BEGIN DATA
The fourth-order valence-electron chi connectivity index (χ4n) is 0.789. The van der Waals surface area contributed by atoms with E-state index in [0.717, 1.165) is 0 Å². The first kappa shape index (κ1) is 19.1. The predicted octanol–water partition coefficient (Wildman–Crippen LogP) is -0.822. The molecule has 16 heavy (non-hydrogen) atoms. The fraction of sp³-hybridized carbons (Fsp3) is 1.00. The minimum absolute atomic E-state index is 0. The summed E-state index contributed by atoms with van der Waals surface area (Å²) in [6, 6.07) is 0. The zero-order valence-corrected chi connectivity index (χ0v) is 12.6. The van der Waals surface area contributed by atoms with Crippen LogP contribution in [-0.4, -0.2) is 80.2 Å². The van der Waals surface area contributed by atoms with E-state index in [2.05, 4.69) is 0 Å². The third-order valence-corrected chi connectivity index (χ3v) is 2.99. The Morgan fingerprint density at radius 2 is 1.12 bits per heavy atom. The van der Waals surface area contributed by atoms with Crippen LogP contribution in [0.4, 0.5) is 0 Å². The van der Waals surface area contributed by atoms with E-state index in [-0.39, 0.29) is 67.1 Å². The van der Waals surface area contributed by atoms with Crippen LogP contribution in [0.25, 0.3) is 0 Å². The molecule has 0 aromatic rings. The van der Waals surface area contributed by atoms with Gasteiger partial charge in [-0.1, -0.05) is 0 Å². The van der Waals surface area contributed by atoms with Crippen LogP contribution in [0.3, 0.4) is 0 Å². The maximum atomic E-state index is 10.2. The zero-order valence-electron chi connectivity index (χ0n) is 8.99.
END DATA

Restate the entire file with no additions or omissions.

The fourth-order valence-electron chi connectivity index (χ4n) is 0.789. The van der Waals surface area contributed by atoms with E-state index in [0.717, 1.165) is 0 Å². The first kappa shape index (κ1) is 19.1. The predicted octanol–water partition coefficient (Wildman–Crippen LogP) is -0.822. The molecule has 16 heavy (non-hydrogen) atoms. The fraction of sp³-hybridized carbons (Fsp3) is 1.00. The minimum absolute atomic E-state index is 0. The summed E-state index contributed by atoms with van der Waals surface area (Å²) in [6, 6.07) is 0. The zero-order valence-corrected chi connectivity index (χ0v) is 12.6. The van der Waals surface area contributed by atoms with Crippen LogP contribution in [-0.4, -0.2) is 80.2 Å². The van der Waals surface area contributed by atoms with E-state index in [2.05, 4.69) is 0 Å². The third-order valence-corrected chi connectivity index (χ3v) is 2.99. The Morgan fingerprint density at radius 2 is 1.12 bits per heavy atom. The van der Waals surface area contributed by atoms with Crippen LogP contribution in [0.4, 0.5) is 0 Å². The van der Waals surface area contributed by atoms with E-state index in [-0.39, 0.29) is 67.1 Å². The van der Waals surface area contributed by atoms with Crippen LogP contribution in [0.25, 0.3) is 0 Å². The molecule has 0 aromatic rings. The van der Waals surface area contributed by atoms with Gasteiger partial charge in [-0.1, -0.05) is 0 Å². The van der Waals surface area contributed by atoms with Crippen LogP contribution in [0.3, 0.4) is 0 Å². The maximum atomic E-state index is 10.2. The zero-order valence-electron chi connectivity index (χ0n) is 8.99.